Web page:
Interest Groups Argumentative Essay
Researchers and scholars Hague, Harrop & Breslin (1994) make the argument that politics and interest cannot be separated.
Indeed, one finds this to be accurate to a very large extent, since politics is based on the attempt to make decisions in the interest of the people being governed in a particular state (2004, p. 100). Interest groups are defined as groups that have a common interest or activity in which they share (Singleton et al. , 2006).
Several types of groups exist: sectional (religious) groups, promotional groups, insider and outsider groups (1994, pp. 102-103).These groups include craft enthusiasts, sporting groups, religious groups, educational groups, trade unions, rights activists or even political/business groups that have specific goals to change policy and influence society. Due to the large spectrum that the term interest group encapsulates, this essay will limit the discussion to interest groups that primarily use political stances to change policy, educate or affect society in some way. Such political interest groups can also be called pressure groups, or lobbyists (Gray & Lowery, 2000; Ward & Steward, 2006).Since the goals of these groups are mainly to lobby for the interests of its members, as they often have a positive effect on the entire political climate as they tend to keep public officials accountable.
Yet, care must always be taken that such groups do not get too powerful and end up representing solely their own interests. The level of organization that exists within political interest groups contributes to an overall positive impact that they usually have in the political arena.These groups are usually self-governing and maintain a highly evolved and efficient corporate governance, which is essential to the proper performance of organizations (Ang & Boyer, 2007; Hollander, 2006, p. 81). Business groups can be very effective in encouraging investment and creating employment, and therefore as interest groups can often prove very beneficial to society (Parkin, Summers & Woodward, 2006; Singleton et al. , 2006).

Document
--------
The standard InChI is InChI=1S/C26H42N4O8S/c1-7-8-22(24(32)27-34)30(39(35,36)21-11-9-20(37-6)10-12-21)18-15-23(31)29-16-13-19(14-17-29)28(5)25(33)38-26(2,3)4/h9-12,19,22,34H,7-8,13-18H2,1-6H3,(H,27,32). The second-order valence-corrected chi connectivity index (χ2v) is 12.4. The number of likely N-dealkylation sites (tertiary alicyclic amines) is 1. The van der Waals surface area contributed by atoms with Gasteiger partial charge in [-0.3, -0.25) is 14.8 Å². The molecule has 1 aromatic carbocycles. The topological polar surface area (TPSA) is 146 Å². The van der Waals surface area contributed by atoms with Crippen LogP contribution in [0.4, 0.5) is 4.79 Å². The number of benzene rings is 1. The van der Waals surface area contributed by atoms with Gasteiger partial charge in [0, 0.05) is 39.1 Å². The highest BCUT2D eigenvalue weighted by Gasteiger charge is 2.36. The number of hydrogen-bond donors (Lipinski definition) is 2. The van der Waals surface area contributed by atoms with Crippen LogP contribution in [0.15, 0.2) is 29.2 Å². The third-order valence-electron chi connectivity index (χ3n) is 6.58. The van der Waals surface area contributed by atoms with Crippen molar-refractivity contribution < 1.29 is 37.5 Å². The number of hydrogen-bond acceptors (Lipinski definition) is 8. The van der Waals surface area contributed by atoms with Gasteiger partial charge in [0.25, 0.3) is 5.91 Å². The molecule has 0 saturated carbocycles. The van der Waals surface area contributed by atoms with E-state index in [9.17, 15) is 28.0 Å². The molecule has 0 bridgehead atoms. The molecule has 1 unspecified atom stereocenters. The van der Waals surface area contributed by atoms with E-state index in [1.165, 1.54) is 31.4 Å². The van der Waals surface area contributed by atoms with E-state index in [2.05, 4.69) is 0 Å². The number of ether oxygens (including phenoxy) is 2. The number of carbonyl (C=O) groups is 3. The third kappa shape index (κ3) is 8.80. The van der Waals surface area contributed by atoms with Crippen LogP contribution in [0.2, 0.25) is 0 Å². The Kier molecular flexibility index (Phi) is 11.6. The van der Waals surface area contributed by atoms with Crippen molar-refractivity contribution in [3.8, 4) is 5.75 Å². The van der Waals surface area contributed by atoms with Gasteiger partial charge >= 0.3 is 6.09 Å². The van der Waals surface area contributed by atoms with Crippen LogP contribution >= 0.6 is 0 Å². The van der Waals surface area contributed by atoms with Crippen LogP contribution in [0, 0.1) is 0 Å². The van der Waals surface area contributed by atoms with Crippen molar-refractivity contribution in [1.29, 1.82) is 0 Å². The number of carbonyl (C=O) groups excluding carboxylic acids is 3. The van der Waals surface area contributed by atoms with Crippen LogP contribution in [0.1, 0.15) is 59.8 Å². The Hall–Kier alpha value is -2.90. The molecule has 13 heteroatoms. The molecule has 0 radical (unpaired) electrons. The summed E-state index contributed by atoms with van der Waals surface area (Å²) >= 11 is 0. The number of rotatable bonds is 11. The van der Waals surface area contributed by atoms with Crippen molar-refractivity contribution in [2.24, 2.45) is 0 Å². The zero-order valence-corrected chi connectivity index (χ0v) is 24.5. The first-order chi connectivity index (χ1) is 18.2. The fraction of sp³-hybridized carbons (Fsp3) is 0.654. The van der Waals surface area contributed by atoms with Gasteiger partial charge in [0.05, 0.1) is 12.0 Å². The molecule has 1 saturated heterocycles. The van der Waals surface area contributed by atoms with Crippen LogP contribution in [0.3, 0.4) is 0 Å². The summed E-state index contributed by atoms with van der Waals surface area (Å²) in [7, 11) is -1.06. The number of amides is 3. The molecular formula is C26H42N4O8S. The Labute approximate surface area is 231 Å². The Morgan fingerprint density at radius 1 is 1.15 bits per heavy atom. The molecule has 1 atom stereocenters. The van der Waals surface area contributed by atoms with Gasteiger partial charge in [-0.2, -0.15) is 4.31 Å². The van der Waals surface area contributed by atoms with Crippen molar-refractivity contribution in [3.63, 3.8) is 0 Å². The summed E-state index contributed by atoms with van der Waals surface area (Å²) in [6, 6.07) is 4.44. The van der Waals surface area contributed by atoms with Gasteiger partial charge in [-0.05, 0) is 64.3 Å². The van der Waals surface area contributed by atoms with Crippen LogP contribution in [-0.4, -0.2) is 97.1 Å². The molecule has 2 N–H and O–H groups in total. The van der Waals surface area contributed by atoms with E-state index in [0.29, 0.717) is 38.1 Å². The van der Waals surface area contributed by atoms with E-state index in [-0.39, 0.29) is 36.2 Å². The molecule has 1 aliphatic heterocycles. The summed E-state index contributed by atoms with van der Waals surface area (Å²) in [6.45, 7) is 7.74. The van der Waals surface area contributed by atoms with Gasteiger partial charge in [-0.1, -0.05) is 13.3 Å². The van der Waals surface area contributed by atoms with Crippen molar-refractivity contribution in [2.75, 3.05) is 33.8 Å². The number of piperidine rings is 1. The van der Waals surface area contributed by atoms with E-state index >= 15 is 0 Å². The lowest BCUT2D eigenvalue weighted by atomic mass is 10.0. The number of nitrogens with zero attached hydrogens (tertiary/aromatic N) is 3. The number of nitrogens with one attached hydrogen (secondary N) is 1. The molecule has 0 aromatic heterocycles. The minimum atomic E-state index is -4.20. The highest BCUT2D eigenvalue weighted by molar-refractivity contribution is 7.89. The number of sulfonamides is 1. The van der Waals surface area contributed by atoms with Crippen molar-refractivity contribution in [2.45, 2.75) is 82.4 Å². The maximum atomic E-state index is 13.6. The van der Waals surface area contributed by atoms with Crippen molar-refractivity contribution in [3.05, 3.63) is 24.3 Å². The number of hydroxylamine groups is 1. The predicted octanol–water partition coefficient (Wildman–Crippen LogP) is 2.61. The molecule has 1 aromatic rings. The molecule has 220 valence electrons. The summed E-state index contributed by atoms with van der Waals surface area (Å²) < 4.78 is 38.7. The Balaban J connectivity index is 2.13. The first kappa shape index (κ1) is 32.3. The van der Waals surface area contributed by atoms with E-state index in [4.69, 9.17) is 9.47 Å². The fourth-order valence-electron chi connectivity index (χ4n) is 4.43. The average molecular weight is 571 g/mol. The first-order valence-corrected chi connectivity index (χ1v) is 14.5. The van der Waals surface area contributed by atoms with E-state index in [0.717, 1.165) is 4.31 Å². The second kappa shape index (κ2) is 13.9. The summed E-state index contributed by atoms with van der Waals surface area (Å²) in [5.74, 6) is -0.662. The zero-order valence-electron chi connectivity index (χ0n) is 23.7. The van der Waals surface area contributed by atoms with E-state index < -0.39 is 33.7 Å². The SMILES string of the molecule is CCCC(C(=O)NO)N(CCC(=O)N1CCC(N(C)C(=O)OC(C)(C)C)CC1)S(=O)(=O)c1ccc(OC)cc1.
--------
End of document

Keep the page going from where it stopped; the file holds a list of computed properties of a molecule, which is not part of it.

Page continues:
The Business Council of Australia (BCA) presents a very good example of the extent to which organization can occur in such groups.The BCA exists as a grouping or association of many Australian corporations who have become united for the one purpose of discussing methods of improving the economy through public and economic policy (BCA, 2007). The structure of this interest group is evident in the plurality of its arms and the specificity of each arm’s duties. It is comprised of a board and several task forces that are “focused on advancing specific policy areas” (2007).
The group is an example of the necessity that organizations be strategically placed to communicate their strategies and positions on policy to members of the political community.The fact that the BCA is made up of several prosperous corporations makes it very influential and persuasive, and ensures its ability to act in the best interest of the economy. The BCA therefore demonstrates the positive effect that organized political interest groups may have on the nation. However, one drawback that exists with this kind of group is the fact that such business associations are in a privileged position to be able to influence these policies.